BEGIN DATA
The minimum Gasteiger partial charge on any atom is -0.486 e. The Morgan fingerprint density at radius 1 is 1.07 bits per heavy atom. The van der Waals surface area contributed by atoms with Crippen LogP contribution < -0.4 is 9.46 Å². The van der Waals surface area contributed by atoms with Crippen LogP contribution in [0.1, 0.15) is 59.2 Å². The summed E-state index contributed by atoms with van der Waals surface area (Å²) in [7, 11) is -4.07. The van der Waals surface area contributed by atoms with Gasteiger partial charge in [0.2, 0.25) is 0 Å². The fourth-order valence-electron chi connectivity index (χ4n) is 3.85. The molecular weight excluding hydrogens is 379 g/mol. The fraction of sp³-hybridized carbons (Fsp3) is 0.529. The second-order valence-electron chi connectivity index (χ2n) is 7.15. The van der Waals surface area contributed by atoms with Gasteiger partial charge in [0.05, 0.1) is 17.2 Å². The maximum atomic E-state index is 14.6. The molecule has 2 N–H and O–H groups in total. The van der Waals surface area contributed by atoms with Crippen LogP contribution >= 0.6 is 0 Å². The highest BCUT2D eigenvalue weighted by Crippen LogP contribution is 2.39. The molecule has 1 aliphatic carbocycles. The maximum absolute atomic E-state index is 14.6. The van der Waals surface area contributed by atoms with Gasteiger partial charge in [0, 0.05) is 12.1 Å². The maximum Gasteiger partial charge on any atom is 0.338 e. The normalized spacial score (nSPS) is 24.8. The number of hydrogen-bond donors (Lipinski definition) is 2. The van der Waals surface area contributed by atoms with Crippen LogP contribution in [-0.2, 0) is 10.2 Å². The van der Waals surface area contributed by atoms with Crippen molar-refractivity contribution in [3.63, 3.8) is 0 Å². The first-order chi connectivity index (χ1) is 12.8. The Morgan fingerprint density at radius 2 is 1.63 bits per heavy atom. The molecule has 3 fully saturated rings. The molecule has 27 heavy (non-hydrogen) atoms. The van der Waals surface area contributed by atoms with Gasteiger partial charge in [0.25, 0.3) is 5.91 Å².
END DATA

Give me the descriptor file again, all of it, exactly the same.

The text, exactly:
The minimum Gasteiger partial charge on any atom is -0.486 e. The Morgan fingerprint density at radius 1 is 1.07 bits per heavy atom. The van der Waals surface area contributed by atoms with Crippen LogP contribution < -0.4 is 9.46 Å². The van der Waals surface area contributed by atoms with Crippen LogP contribution in [0.1, 0.15) is 59.2 Å². The summed E-state index contributed by atoms with van der Waals surface area (Å²) in [7, 11) is -4.07. The van der Waals surface area contributed by atoms with Gasteiger partial charge in [0.2, 0.25) is 0 Å². The fourth-order valence-electron chi connectivity index (χ4n) is 3.85. The molecular weight excluding hydrogens is 379 g/mol. The fraction of sp³-hybridized carbons (Fsp3) is 0.529. The second-order valence-electron chi connectivity index (χ2n) is 7.15. The van der Waals surface area contributed by atoms with Gasteiger partial charge in [0.05, 0.1) is 17.2 Å². The maximum atomic E-state index is 14.6. The molecule has 2 N–H and O–H groups in total. The van der Waals surface area contributed by atoms with Crippen LogP contribution >= 0.6 is 0 Å². The highest BCUT2D eigenvalue weighted by Crippen LogP contribution is 2.39. The molecule has 1 aliphatic carbocycles. The maximum absolute atomic E-state index is 14.6. The van der Waals surface area contributed by atoms with Gasteiger partial charge in [0, 0.05) is 12.1 Å². The maximum Gasteiger partial charge on any atom is 0.338 e. The normalized spacial score (nSPS) is 24.8. The number of hydrogen-bond donors (Lipinski definition) is 2. The van der Waals surface area contributed by atoms with Crippen LogP contribution in [-0.2, 0) is 10.2 Å². The van der Waals surface area contributed by atoms with Crippen molar-refractivity contribution in [3.63, 3.8) is 0 Å². The first-order chi connectivity index (χ1) is 12.8. The Morgan fingerprint density at radius 2 is 1.63 bits per heavy atom. The molecule has 3 fully saturated rings. The molecule has 27 heavy (non-hydrogen) atoms. The van der Waals surface area contributed by atoms with Gasteiger partial charge in [0.25, 0.3) is 5.91 Å².